Hockey was sanctioned by the CHSAA in 1976, but the bulk of the sport’s growth has taken place within the past 10 years. Four Western Slope high schools – Aspen, Battle Mountain (Vail), Steamboat Springs and Summit (Frisco) – are among the 20 schools currently fielding varsity-level squads. All four programs are less than six years old.New teams ready to compete next year are Ralston Valley, Stanley Lake, Columbine, Chatfield and Dakota Ridge – all located in Denver suburbs.Making it happenThe procedure for a CHSAA-member school to field a team in an association-sanctioned sport is easy.”A school wishing to field a hockey team has to send a letter to the board of control in April before the following season,” Blanford-Green said. “We have to do that because of scheduling. Hockey teams play a 19-game schedule and they all have to clear rink time for games.”The hardest part for a member high school to get a program started is funding.”We have to be sure of the funding before allowing a school to play,” said CHSAA’s Bert Borgmann. Models for obtaining required funds vary. The budget for Aspen High’s hockey team is split three ways.”Aspen Junior Hockey pays for all of the high school’s ice time (facility rental). The high school pays the coaches, referees and travel expenses and the school’s booster club pays for uniforms,” said Aspen Junior Hockey president Rick Newton.Cost for Battle Mountain’s program exceeds $20,000 annually. A price tag Vail Daily sports editor Chris Freud said is about one-third of the high school’s total athletic budget.The burden to absorb those funds comes from the parents and players. In turn, the only profit Battle Mountain earns from the hockey team comes in the form of gate receipts after paying game expenses.One of the requirements to field a high school team is to have an enclosed rink. Currently, the rink at the community center is not enclosed.Obstacles and money woes aside, hockey continues to grow.Grand Junction recently laid a foundation for an enclosed ice rink. That facility is scheduled for completion this spring. Eagle Valley, with a nearby enclosed rink nearby, could take the plunge soon.Other Western Slope towns like Craig have strong club hockey programs. Smaller communities like Oak Creek (SOROCO High School), east of Steamboat Springs, also field youth club teams.The only barriers to future growth of high school hockey on the Slope are an indoor rink, money and cooperation between the school and the parents.Midgets are getting stronger The Glenwood Midgets are part of a growing organization with its popularity growing faster than a blazing slap shot. Its becoming more organized and has consistent and growing numbers. They also have a home rink. As a team, they are becoming strong enough to be a high school team.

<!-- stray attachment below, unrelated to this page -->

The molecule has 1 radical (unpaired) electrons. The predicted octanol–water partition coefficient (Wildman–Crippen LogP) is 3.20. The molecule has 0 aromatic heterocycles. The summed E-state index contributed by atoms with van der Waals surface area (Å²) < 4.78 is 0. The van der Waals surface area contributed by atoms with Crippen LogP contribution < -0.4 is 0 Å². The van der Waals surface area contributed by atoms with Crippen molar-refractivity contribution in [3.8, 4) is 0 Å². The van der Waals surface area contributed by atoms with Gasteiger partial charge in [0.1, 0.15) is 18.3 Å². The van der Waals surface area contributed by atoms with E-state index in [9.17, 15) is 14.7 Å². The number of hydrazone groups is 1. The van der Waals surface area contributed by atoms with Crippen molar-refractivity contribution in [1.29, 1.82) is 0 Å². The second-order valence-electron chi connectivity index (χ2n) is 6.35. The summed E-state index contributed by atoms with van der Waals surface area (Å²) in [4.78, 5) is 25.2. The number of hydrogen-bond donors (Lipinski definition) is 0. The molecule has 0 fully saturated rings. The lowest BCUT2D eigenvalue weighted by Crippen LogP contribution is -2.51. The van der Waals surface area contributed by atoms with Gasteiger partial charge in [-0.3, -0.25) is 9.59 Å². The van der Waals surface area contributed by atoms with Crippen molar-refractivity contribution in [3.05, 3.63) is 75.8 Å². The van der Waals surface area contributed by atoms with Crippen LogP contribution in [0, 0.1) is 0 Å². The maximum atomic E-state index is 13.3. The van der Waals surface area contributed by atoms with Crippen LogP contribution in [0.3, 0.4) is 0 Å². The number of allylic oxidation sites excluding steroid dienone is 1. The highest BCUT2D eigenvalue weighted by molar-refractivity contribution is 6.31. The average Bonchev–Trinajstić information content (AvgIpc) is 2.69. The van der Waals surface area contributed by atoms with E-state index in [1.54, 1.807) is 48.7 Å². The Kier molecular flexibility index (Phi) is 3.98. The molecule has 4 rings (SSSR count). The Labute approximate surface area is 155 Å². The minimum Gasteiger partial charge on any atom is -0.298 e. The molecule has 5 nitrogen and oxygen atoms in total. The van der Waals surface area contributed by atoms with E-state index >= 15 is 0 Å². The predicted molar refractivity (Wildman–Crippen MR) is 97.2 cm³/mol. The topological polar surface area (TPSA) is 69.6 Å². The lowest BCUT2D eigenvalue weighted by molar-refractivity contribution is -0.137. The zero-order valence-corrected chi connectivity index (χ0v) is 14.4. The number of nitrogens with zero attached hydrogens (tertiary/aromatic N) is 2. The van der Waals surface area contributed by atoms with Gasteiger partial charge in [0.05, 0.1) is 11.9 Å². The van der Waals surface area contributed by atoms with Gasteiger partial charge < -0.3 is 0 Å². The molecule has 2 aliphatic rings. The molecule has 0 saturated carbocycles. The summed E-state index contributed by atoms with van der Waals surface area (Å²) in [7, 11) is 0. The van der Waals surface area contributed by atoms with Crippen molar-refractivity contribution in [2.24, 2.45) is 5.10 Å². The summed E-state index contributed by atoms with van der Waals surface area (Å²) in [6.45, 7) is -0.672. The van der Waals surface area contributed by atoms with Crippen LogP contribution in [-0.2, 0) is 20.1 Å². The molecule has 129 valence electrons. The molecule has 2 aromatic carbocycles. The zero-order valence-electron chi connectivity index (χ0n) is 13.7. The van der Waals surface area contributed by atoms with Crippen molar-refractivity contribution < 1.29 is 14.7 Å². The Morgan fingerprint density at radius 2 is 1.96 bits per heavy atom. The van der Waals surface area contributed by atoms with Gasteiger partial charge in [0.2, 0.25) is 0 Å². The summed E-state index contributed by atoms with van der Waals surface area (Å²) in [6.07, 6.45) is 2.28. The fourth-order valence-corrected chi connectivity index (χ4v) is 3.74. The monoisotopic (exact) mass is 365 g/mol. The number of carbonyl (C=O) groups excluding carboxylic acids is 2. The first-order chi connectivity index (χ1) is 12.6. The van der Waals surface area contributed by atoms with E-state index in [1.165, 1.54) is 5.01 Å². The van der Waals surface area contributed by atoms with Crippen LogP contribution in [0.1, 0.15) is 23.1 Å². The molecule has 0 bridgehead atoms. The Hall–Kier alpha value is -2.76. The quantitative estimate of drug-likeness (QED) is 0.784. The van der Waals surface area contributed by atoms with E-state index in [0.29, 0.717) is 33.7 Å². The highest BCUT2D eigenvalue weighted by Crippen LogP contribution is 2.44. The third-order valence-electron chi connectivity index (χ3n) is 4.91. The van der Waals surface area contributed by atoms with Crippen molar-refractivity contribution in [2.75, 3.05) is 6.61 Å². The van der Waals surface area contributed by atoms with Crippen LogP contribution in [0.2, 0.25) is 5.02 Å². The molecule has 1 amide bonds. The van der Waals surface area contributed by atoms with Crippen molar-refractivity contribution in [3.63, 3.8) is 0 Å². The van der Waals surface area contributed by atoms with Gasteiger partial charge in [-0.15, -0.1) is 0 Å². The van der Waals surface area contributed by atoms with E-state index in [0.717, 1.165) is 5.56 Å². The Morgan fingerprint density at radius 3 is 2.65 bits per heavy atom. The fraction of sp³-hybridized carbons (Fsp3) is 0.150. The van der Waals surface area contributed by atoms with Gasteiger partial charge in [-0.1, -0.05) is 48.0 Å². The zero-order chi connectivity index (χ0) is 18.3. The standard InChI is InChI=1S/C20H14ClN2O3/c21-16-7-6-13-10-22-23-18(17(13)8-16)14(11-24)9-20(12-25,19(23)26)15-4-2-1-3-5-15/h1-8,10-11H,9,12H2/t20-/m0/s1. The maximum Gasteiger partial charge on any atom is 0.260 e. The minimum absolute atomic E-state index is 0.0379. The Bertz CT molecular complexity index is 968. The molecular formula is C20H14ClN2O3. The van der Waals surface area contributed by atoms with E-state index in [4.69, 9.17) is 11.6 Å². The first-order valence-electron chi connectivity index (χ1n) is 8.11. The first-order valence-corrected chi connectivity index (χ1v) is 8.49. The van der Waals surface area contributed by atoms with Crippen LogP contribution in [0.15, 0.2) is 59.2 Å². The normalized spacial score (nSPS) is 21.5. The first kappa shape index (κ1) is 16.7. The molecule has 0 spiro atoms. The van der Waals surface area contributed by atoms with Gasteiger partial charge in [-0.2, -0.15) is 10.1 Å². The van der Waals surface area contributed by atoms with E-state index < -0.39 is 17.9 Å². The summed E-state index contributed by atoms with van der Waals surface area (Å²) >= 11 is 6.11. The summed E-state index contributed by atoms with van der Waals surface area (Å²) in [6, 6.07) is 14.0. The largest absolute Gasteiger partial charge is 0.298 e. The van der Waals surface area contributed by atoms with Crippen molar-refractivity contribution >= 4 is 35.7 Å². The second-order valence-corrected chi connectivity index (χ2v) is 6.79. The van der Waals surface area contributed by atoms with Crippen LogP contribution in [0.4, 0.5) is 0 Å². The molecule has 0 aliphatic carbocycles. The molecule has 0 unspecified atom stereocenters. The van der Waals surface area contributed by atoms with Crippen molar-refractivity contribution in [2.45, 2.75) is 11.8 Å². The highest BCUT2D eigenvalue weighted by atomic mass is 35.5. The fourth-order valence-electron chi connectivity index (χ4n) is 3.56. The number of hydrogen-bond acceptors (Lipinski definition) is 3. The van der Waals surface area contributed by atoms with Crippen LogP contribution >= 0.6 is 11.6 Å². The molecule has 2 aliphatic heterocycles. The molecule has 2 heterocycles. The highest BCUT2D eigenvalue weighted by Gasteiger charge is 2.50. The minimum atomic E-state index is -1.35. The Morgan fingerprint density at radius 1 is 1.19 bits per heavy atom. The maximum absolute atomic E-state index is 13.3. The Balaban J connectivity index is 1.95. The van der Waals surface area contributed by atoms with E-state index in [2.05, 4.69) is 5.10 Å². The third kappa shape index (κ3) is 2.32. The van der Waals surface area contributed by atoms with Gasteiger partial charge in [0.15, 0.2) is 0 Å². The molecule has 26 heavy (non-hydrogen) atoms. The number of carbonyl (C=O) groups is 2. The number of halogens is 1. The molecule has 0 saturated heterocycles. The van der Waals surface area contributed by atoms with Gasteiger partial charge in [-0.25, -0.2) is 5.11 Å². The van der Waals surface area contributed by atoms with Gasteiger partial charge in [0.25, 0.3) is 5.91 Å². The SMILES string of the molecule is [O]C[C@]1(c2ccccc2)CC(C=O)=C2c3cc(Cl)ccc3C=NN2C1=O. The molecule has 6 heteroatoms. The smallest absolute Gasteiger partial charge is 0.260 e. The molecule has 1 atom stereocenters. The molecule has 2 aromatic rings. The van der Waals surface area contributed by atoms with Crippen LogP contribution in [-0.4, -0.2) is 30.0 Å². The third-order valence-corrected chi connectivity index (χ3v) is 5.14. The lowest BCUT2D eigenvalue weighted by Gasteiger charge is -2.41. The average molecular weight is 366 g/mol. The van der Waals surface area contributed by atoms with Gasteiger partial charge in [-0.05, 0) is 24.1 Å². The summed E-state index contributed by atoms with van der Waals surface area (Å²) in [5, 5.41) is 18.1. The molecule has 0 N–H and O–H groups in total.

A natural step that some would like to see happen.”I think (joining Glenwood Springs High School) would be a good thing. As long as I have been here I have been wanting it to be affiliated with the school,” said Midget coach Cota. “It was our thinking that we needed to take five years to establish ourselves and then we would be able to pursue it actively. We are approaching that crossroads now.”The midget age division is 15-18 for boys and 15-19 for girls.Aspen has a club program that includes the same five levels (mite, squirt, peewee, bantam and midget) as Glenwood’s, but also fields a CHSSA-sanctioned team in addition to their midget squad.”I’d like to see it become a program like Aspen’s where they have a Midget Major A team as well as a high school team,” Cota said. “It is basically the same team, but they just play different schedules.”As far as team members wanting the club team to make the transition to GSHS, feelings are mixed.”I did want it to be part of the high school because it would make things a lot easier with stuff like traveling,” said Hussey.He has reservations about hockey becoming a high school sport because he attends Colorado Mountain College and hasn’t turned 19 yet. Hussey, and others in his situation, can still play for GYH as long as they are under 19.Hussey also believes that more people have the opportunity to play hockey when they can play for a club team as opposed to team that’s specific to one high school.”Kids that don’t get good grades wouldn’t be able to play because they wouldn’t make the grades. We have kids from Rifle, New Castle, all around the Basalt area and even some kids from Grand Junction.”Might happen in the futureHartert thinks joining the high school may happen down the road.”I would love (playing hockey for GSHS). I think it would be better and easier,” he said. “But I also understand how difficult it is to get it into the athletic department. I don’t think that it will happen while I’m here, but maybe in the future. It will probably happen when (GYH) becomes super stable.”One major setback of securing a team at GSHS is that the rink at the Community Center isn’t enclosed, which is not only a CHSAA requirement, but also needed so the team can practice year-round. “When we play other teams that have year-round facilities, you can see the level that they are at compared to ours,” said GYH president MacDonald. “If we had a year-round program and kids could skate during the summer, it would really grow and our competitive abilities would be higher.”Although that is a change that could happen, it is one that would require a lot of support from the city of Glenwood.”It is a game of chess with this city. We’ll have to see how it is going to play out. The city goes back and forth trying to figure out what programs to cut and what they have funding for,” MacDonald said. “What I would love to see is for the city to step up and run the rink 10 months out of the year so kids can play in the summer and we can have camps here in Glenwood.” Low on the priority listHockey at Glenwood Springs High School is low on the priority list.